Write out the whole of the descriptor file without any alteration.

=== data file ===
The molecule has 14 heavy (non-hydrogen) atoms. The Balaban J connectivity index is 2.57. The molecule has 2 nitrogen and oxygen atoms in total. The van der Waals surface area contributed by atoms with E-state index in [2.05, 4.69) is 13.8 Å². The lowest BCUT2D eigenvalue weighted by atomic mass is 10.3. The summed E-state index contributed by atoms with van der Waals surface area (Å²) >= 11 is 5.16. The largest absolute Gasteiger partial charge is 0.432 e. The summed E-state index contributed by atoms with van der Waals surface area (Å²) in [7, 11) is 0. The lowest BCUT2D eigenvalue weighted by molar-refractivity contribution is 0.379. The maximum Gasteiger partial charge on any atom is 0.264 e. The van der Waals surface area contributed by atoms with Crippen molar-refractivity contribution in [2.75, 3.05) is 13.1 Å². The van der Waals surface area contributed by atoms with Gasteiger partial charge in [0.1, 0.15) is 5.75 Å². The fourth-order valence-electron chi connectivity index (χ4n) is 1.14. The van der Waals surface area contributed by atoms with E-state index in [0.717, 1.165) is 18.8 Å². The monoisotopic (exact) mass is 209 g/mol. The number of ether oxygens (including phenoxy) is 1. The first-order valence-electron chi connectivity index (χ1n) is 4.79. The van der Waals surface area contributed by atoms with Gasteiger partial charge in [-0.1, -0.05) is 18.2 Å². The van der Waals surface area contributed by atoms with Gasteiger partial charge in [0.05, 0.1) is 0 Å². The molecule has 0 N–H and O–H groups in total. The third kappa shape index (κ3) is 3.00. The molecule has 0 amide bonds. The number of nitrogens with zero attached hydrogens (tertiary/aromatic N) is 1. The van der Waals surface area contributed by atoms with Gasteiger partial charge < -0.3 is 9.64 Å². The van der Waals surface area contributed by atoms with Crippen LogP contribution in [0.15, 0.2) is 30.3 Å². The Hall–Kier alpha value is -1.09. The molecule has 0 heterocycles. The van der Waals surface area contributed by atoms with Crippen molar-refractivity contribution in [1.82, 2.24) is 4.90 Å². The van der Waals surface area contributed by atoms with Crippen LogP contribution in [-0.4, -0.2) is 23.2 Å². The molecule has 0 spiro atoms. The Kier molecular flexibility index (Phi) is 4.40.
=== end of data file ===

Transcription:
The molecule has 14 heavy (non-hydrogen) atoms. The Balaban J connectivity index is 2.57. The molecule has 2 nitrogen and oxygen atoms in total. The van der Waals surface area contributed by atoms with E-state index in [2.05, 4.69) is 13.8 Å². The lowest BCUT2D eigenvalue weighted by atomic mass is 10.3. The summed E-state index contributed by atoms with van der Waals surface area (Å²) >= 11 is 5.16. The largest absolute Gasteiger partial charge is 0.432 e. The summed E-state index contributed by atoms with van der Waals surface area (Å²) in [7, 11) is 0. The lowest BCUT2D eigenvalue weighted by molar-refractivity contribution is 0.379. The maximum Gasteiger partial charge on any atom is 0.264 e. The van der Waals surface area contributed by atoms with Crippen molar-refractivity contribution in [2.75, 3.05) is 13.1 Å². The van der Waals surface area contributed by atoms with Gasteiger partial charge in [0.1, 0.15) is 5.75 Å². The fourth-order valence-electron chi connectivity index (χ4n) is 1.14. The van der Waals surface area contributed by atoms with E-state index in [0.717, 1.165) is 18.8 Å². The monoisotopic (exact) mass is 209 g/mol. The number of ether oxygens (including phenoxy) is 1. The first-order valence-electron chi connectivity index (χ1n) is 4.79. The van der Waals surface area contributed by atoms with Gasteiger partial charge in [-0.1, -0.05) is 18.2 Å². The van der Waals surface area contributed by atoms with Gasteiger partial charge in [0.05, 0.1) is 0 Å². The molecule has 0 N–H and O–H groups in total. The third kappa shape index (κ3) is 3.00. The molecule has 0 amide bonds. The number of nitrogens with zero attached hydrogens (tertiary/aromatic N) is 1. The van der Waals surface area contributed by atoms with Gasteiger partial charge < -0.3 is 9.64 Å². The van der Waals surface area contributed by atoms with Crippen LogP contribution in [0.15, 0.2) is 30.3 Å². The Hall–Kier alpha value is -1.09. The molecule has 0 heterocycles. The van der Waals surface area contributed by atoms with Crippen molar-refractivity contribution in [1.82, 2.24) is 4.90 Å². The van der Waals surface area contributed by atoms with Crippen LogP contribution in [-0.4, -0.2) is 23.2 Å². The molecule has 0 spiro atoms. The Kier molecular flexibility index (Phi) is 4.40.